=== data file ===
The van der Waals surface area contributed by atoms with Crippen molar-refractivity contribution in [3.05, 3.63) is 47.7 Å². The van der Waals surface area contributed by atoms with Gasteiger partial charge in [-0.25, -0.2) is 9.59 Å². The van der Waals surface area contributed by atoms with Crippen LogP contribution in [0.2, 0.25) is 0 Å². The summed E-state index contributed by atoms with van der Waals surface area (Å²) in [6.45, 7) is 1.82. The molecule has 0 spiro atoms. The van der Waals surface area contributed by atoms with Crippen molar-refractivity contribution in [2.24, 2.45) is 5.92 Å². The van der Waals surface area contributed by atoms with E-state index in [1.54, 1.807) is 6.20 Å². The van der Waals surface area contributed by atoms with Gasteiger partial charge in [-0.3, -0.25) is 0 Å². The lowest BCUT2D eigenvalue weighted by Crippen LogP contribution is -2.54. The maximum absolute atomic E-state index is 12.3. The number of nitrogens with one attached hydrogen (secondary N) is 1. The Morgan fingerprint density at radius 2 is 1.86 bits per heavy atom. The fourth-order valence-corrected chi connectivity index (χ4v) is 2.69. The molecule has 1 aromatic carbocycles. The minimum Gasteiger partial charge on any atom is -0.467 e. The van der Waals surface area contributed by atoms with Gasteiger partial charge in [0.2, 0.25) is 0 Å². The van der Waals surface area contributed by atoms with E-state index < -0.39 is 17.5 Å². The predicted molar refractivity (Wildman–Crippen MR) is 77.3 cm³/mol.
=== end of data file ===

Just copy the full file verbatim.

The van der Waals surface area contributed by atoms with Crippen molar-refractivity contribution in [3.05, 3.63) is 47.7 Å². The van der Waals surface area contributed by atoms with Gasteiger partial charge in [-0.25, -0.2) is 9.59 Å². The van der Waals surface area contributed by atoms with Crippen LogP contribution in [0.2, 0.25) is 0 Å². The summed E-state index contributed by atoms with van der Waals surface area (Å²) in [6.45, 7) is 1.82. The molecule has 0 spiro atoms. The van der Waals surface area contributed by atoms with Crippen molar-refractivity contribution in [2.24, 2.45) is 5.92 Å². The van der Waals surface area contributed by atoms with E-state index in [1.54, 1.807) is 6.20 Å². The van der Waals surface area contributed by atoms with Gasteiger partial charge in [-0.3, -0.25) is 0 Å². The lowest BCUT2D eigenvalue weighted by Crippen LogP contribution is -2.54. The maximum absolute atomic E-state index is 12.3. The number of nitrogens with one attached hydrogen (secondary N) is 1. The Morgan fingerprint density at radius 2 is 1.86 bits per heavy atom. The fourth-order valence-corrected chi connectivity index (χ4v) is 2.69. The molecule has 1 aromatic carbocycles. The minimum Gasteiger partial charge on any atom is -0.467 e. The van der Waals surface area contributed by atoms with Gasteiger partial charge in [0.2, 0.25) is 0 Å². The van der Waals surface area contributed by atoms with E-state index < -0.39 is 17.5 Å². The predicted molar refractivity (Wildman–Crippen MR) is 77.3 cm³/mol.